- mike sula
- Tim Burton
Bearded, burly Tim Burton assembled a small crowd around a tall, moss-spackled hard maple tree just outside his log-walled sugarhouse, in southern Medora, Indiana. He dipped a cup into the tin bucket hanging from the sunlit south side of the tree and ladled out some cool, clear sap, sloshing a bit on the ground in the process, and then stuck a hydrometer into it to measure its sugar content.
"Holy cow, wait a second," he said, squinting at the scale. "That can't be right. Oh my god. That's really good. That's over 4 percent. Hold on a second." He leaned over and planted a smooch on the rough bark. "Keep going, girl."
That Saturday in early March was the midpoint of the annual six-week sugaring season, and conditions were ideal for tapping the tree, one of some 700 maples Burton has on his farm, or "sugar bush," about two miles outside of town. The temperature had warmed from a frigid night (22 degrees) to the low 50s under a brilliant afternoon sun-perfect freeze-thaw conditions to get the trees' sap flowing. This also happened to be day one of the second annual National Maple Syrup Festival, which Burton hosts at the farm and at the nearby Medora Community School. Earlier in the day bluegrass bands had played onstage at the school and John Young, the world record holder in the vertical pancake toss (28.5 feet), had griddled flapjacks. Along the "sugar trail" Burton had cut through the woods, reenactors demonstrated how Native Americans and French settlers boiled sap down to sugar in kettles over open fires (sugar is easier to store than syrup, which can ferment and go bad). There'd also been a maple syrup cooking contest, judged by Chicago chefs Jason McLeod and Danny Grant from the Elysian Hotel, Paul Kahan of Blackbird and the Publican, Publican chef de cuisine Brian Huston, and me.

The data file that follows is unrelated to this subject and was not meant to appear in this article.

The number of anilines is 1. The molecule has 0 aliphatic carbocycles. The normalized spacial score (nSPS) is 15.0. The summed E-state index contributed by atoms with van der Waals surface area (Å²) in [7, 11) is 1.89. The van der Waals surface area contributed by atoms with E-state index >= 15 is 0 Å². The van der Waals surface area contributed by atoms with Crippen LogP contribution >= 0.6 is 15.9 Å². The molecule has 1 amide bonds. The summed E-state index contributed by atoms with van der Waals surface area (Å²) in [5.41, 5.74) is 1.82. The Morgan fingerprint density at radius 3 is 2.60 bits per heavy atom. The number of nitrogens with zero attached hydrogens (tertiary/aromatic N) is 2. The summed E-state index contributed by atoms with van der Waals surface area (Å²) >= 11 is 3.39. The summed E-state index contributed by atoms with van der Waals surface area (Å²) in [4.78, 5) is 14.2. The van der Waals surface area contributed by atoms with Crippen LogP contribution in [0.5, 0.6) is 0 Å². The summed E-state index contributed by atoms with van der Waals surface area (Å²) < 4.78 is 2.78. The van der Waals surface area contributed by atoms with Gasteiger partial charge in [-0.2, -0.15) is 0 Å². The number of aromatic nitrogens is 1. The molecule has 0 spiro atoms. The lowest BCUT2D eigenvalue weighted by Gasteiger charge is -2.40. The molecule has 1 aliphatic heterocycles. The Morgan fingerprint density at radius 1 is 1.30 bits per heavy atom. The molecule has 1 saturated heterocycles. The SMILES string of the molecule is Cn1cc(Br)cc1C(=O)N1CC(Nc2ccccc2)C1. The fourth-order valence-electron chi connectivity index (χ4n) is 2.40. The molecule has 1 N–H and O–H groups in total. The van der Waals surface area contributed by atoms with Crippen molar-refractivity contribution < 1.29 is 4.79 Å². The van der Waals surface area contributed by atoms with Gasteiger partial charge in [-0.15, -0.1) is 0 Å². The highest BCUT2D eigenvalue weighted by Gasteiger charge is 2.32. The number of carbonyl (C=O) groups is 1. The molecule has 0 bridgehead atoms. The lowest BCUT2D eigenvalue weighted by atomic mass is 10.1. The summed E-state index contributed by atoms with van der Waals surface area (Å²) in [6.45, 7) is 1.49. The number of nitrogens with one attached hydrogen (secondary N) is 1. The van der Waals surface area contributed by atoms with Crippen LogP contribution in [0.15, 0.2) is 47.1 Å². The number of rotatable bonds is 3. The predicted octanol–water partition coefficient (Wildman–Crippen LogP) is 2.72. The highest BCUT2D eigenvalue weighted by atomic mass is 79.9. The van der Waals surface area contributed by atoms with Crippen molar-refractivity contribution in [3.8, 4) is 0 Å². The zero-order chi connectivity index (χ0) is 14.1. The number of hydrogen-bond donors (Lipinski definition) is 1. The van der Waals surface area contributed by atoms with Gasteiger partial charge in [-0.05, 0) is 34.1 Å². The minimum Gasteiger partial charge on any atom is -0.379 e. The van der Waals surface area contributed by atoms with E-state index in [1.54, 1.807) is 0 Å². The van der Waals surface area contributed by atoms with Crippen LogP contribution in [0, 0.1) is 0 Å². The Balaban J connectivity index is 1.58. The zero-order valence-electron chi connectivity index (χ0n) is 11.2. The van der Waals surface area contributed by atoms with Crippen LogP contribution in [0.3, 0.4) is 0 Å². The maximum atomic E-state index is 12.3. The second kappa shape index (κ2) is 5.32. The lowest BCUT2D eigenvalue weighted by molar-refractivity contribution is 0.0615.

- Mike Sula
- Reenactors at the National Maple Syrup Festival
The chefs' reasons for the trip extended beyond gauging the merits of maple cheesecake blondies and baby-carrot-maple cakes—though the 18-and-under competition was high stakes for some (the only local finalist, a young girl, collapsed weeping into her mother's arms when she learned she hadn't won). Though Burton and his wife, Angie, make the five-and-a-half-hour trip to Chicago's Green City Market almost every week during the summer to sell their syrup, the chefs wanted to see for themselves how it's made. Each week at the Publican they go through about two gallons of Burton's syrup, braising meats in it and using it to baste dishes that come out of the wood-fired oven. At Balsan, the Elysian's casual restaurant, they run through about a gallon and a half every week. McLeod eats it every day on his own breakfast, and Kahan says when he searches the fridge for something to subdue his late-night sweet tooth, more often not he reaches for the Burton's and takes a swig.
- Mike Sula
- Volcano 2000 evaporator
If the festival's title sounds grandiose for Indiana—what about Vermont?—consider that up until the 1960s the state produced more maple syrup than any of the 17 others that make it. The Burtons began sugaring about four years ago not far from the land Angie's great-great-great-great-great-grandfather Jacob Flinn settled in 1810. Three years later he was captured by a band of Potawatomie and forced to haul his sugar kettle north some 135 miles to the area around West Lafayette before making his escape.